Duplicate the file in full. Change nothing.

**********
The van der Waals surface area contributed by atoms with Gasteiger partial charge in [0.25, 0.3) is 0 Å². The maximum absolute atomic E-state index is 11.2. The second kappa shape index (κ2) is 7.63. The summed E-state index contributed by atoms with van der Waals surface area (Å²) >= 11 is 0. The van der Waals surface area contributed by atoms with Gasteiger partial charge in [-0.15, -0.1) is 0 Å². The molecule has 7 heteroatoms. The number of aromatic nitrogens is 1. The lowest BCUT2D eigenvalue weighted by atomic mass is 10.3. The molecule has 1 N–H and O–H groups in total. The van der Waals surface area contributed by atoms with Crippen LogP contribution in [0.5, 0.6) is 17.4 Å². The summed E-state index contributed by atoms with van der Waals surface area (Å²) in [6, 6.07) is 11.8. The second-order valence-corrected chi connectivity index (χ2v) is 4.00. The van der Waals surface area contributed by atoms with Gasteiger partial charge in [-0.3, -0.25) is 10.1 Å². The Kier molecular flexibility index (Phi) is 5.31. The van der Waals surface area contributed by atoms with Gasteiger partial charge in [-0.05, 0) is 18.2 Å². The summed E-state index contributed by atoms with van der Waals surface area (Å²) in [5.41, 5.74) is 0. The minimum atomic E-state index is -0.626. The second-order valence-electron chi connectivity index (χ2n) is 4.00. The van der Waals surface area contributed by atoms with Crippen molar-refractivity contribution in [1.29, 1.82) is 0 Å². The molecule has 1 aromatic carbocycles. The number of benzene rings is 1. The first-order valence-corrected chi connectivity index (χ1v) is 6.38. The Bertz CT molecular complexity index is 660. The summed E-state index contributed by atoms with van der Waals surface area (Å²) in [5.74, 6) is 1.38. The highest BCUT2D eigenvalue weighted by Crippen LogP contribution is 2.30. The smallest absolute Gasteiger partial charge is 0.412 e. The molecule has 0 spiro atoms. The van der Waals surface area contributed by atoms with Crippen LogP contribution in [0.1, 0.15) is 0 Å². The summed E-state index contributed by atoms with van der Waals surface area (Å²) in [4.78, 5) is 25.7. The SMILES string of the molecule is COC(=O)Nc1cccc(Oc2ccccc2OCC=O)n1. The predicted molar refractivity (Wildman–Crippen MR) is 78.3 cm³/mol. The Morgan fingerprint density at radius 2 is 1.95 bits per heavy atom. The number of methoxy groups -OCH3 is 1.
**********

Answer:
The van der Waals surface area contributed by atoms with Gasteiger partial charge in [0.25, 0.3) is 0 Å². The maximum absolute atomic E-state index is 11.2. The second kappa shape index (κ2) is 7.63. The summed E-state index contributed by atoms with van der Waals surface area (Å²) >= 11 is 0. The van der Waals surface area contributed by atoms with Gasteiger partial charge in [-0.15, -0.1) is 0 Å². The molecule has 7 heteroatoms. The number of aromatic nitrogens is 1. The lowest BCUT2D eigenvalue weighted by atomic mass is 10.3. The molecule has 1 N–H and O–H groups in total. The van der Waals surface area contributed by atoms with Crippen LogP contribution in [0.5, 0.6) is 17.4 Å². The summed E-state index contributed by atoms with van der Waals surface area (Å²) in [6, 6.07) is 11.8. The second-order valence-corrected chi connectivity index (χ2v) is 4.00. The van der Waals surface area contributed by atoms with Gasteiger partial charge in [-0.3, -0.25) is 10.1 Å². The Kier molecular flexibility index (Phi) is 5.31. The van der Waals surface area contributed by atoms with Gasteiger partial charge in [-0.05, 0) is 18.2 Å². The summed E-state index contributed by atoms with van der Waals surface area (Å²) in [5.41, 5.74) is 0. The minimum atomic E-state index is -0.626. The second-order valence-electron chi connectivity index (χ2n) is 4.00. The van der Waals surface area contributed by atoms with Crippen molar-refractivity contribution in [1.29, 1.82) is 0 Å². The molecule has 1 aromatic carbocycles. The number of benzene rings is 1. The first-order valence-corrected chi connectivity index (χ1v) is 6.38. The Bertz CT molecular complexity index is 660. The summed E-state index contributed by atoms with van der Waals surface area (Å²) in [5.74, 6) is 1.38. The highest BCUT2D eigenvalue weighted by Crippen LogP contribution is 2.30. The smallest absolute Gasteiger partial charge is 0.412 e. The molecule has 0 spiro atoms. The van der Waals surface area contributed by atoms with Crippen LogP contribution in [0.1, 0.15) is 0 Å². The summed E-state index contributed by atoms with van der Waals surface area (Å²) in [4.78, 5) is 25.7. The SMILES string of the molecule is COC(=O)Nc1cccc(Oc2ccccc2OCC=O)n1. The predicted molar refractivity (Wildman–Crippen MR) is 78.3 cm³/mol. The Morgan fingerprint density at radius 2 is 1.95 bits per heavy atom. The number of methoxy groups -OCH3 is 1.